Over the past year it seems investors have been split between whether inflation or deflation will take hold of the U.S. economy in the years to come. More recently, though, in the face of the Greek crisis, the sentiment has swayed increasingly toward inflationary concerns with investors acutely aware of the risks behind excessive quantitative easing in both the U.S. and Europe. The “gold play”, typically utilized as a hedge against inflation as well as a hit on currencies, has driven gold to record highs over the past few weeks. There haven’t been signs of a sell-off yet, either. Institutional investors have only increased their positions in gold according to the U.S. Commodity Futures Trading Commission.
Should investors really be concerned with inflationary pressures?
In the U.S., economic indicators are suggesting quite the opposite. The Consumer Price Index (NYSEARCA:CPI) excluding food and energy only increased 0.9% from a year earlier and was unchanged over the past two months. This is in comparison to increases of 2.3%, 2.3%, and 1.9% for the 12 months ended April 2007, 2008, and 2009. With such low growth in prices in relation to previous years (especially after the amount of stimulus that the government has injected into the U.S. economy over the past year and a half) deflation should, perhaps, be of greater concern.
Additionally, unemployment increased from 9.7% to 9.9% over the first quarter of this year. It would be counterintuitive to assert that businesses would increase prices with a rising unemployment rate, which again implies very little inflation if not deflation. This idea prevailed in the Federal Reserve’s recent Beige Book noting that while producers’ costs swelled, they were unable to pass them onto selling prices.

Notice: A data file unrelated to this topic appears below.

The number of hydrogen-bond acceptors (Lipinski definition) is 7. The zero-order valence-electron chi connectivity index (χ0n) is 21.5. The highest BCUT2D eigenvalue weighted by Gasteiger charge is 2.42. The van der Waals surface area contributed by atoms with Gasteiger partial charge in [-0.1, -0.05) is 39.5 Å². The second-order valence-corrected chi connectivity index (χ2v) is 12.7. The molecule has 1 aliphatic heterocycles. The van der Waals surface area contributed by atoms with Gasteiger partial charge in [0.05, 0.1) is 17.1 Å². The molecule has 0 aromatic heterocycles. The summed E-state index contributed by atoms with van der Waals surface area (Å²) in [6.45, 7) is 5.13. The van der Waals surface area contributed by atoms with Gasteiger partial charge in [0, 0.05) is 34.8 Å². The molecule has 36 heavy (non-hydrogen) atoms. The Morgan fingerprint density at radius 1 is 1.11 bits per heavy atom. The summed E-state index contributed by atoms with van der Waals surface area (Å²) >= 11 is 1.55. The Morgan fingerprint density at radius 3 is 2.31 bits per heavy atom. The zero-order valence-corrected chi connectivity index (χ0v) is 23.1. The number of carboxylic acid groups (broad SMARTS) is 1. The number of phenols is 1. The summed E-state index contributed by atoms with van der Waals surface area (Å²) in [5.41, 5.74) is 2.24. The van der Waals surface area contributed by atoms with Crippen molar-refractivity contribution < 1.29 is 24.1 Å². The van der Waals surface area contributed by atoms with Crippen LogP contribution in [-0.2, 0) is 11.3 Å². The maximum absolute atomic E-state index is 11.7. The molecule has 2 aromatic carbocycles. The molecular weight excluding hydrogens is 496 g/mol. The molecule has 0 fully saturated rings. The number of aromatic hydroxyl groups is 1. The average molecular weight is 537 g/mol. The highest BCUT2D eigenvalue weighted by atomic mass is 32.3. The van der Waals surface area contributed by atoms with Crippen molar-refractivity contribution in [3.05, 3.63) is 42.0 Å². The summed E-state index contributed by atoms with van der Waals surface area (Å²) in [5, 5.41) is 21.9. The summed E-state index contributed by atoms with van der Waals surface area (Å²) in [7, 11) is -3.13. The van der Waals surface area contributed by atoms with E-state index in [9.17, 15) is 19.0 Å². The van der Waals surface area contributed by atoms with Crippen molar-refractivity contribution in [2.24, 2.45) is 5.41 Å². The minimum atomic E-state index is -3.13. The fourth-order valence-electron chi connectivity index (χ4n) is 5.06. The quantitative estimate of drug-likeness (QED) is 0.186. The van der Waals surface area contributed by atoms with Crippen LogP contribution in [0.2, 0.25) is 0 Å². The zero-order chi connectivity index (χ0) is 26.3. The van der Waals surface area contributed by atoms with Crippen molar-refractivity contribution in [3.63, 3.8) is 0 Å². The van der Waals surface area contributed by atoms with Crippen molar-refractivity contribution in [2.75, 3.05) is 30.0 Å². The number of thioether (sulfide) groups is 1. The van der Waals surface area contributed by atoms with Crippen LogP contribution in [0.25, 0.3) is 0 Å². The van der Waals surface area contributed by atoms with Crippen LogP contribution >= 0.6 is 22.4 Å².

Building permits, a figure considered more stable than housing starts, while having increased over the trailing 12 months by 15.9%, declined by 11.5% since March signaling cautious growth in the economy.
Federal Reserve’s long-run inflation projections were between 1.7 and 2.0 in both 2009 and 2010 with lower projections for the nearest-coming years. So, while the idea that trillions of dollars were pumped into the U.S. economy would normally be cause for worry over inflation and thus greater investment in gold, in this case it would appear there is no basis for it.
Now, though, price pressure on gold seems to be only partially related to the dollar, with a majority of speculation arising from concern over the euro.
With unease over Greece spreading to other countries like Spain and Portugal there is certainly reason to take protective measures; however, it appears that there has been an overly dramatic rise in the price of gold as a result (23% over the past 3 months). While Europe has just embarked on a quantitative easing program, the economic state of the region can hardly be considered a hotbed for inflation, and certainly not a candidate for further serious currency devaluation. As such, the question that remains is why gold has been bid up to around 5 times its price in 2000? The answer is likely that investors are hedging against a fallacy. Thus, a reasonable correction is likely to transpire over the next couple of weeks.
Disclosure: No Positions